There’s a big explosion this week, and a better script to introduce it too.

Primary Cast and Crew

David Tennant as the Doctor
Catherine Tate as Donna Noble
Phil Cornwall as Stallholder
Karen Gillian as Soothsayer
Sasha Behar as Spurrina
Lorraine Burroushgs as Thalina
Peter Capaldi as Caecilius
Tracey Childs as Metella
Francesca Fowler as Evelina
Francois Pandolfo as Quintus
Victoria Wicks as High Prestess
Gerard Bell as Major Domo
Phil Davis as Lucius

Written by James Moran

Produced by Phil Collinson

Directed by Colin Teague

Originally aired on the 12th of April 2008 on BBC One in the United Kingdom.


The Doctor tries to take Donna to ancient Rome, but the TARDIS’ legendary unreliability strikes again and they instead arrive in Pompeii the day before the volcano is due to erupt. Their attempt to leave immediately is thwarted by a street merchant selling the TARDIS as a piece of modern art, and they quickly discover that Pompeii is full of true prophets — but none of them have foreseen the eruption.

High Points

Low Points

The Scores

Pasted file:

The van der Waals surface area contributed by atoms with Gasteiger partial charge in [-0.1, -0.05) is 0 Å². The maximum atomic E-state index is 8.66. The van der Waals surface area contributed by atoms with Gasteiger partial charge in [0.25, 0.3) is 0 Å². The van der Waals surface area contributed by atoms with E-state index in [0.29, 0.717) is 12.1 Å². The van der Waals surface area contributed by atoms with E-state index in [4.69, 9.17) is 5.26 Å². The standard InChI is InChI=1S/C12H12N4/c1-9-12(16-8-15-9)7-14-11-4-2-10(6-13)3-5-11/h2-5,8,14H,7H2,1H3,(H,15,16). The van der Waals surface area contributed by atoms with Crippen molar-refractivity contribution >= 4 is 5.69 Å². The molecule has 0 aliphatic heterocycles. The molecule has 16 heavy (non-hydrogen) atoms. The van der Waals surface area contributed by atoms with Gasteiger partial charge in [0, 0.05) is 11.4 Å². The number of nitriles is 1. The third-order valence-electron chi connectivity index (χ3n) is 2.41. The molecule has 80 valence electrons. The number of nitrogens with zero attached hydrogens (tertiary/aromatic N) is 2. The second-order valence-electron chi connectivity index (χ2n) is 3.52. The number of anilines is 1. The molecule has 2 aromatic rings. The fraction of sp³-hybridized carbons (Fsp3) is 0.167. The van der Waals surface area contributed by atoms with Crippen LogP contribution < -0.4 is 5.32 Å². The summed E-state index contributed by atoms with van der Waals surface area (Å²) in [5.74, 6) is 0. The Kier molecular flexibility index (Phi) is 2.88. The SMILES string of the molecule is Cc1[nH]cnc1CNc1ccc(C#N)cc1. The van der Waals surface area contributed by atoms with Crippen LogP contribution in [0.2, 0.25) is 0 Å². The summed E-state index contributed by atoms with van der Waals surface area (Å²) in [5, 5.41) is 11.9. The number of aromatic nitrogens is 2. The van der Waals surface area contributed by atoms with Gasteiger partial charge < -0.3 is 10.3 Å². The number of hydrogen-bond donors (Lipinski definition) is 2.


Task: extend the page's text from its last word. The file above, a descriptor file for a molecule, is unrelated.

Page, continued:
Originality: For a first trip by a companion this is fairly straightforward, and time travel stories where the travellers visit a historic event and end up causing it are ten a penny. Two out of six.

Effects: Much better than last week. Creatures made of stone and magma looked obviously fake — how could they not? They were very well done though, and the eruption was rather lavish. A bit too much use of red lighting though, surely when the sky is full of ash it gets dark rather than red. Four out of six.

Story: It’s a good solid story but there’s nothing exceptional about it, and you just know there are some aliens causing everything. Volcanos are after all a fairly obvious power source. Three out of six.

Acting: Much like the effects, the acting was much improved over last week. Catherine Tate does a better job, portraying a Donna with feeling, empathy and an enormous sense of rightness. The guest cast were good, but had clearly been told to portray the family as a modern family rather than portraying ancient Roman manners. Perhaps that was a wise move, as they can at least play those roles with great familiarity. Five out of six.

Emotional response: There are big things going on, but not a great deal of emotional investment. Three out of six.

Production: The streets of Pompeii reminded me very much of The Life of Brian. They’ve used narrow alleys and tight corners to keep the budget down very obviously, but they didn’t stint on dropping lots of fake ash out of the sky at the appropriate moments. Four out of six.

Overall: I thought I’d hate it, but it wasn’t as bad as I’d feared. Four out of six.

The Fires of Pompeii receives a score of twenty-five out of forty-two, a considerable improvement on the first episode of the series. May this trend continue.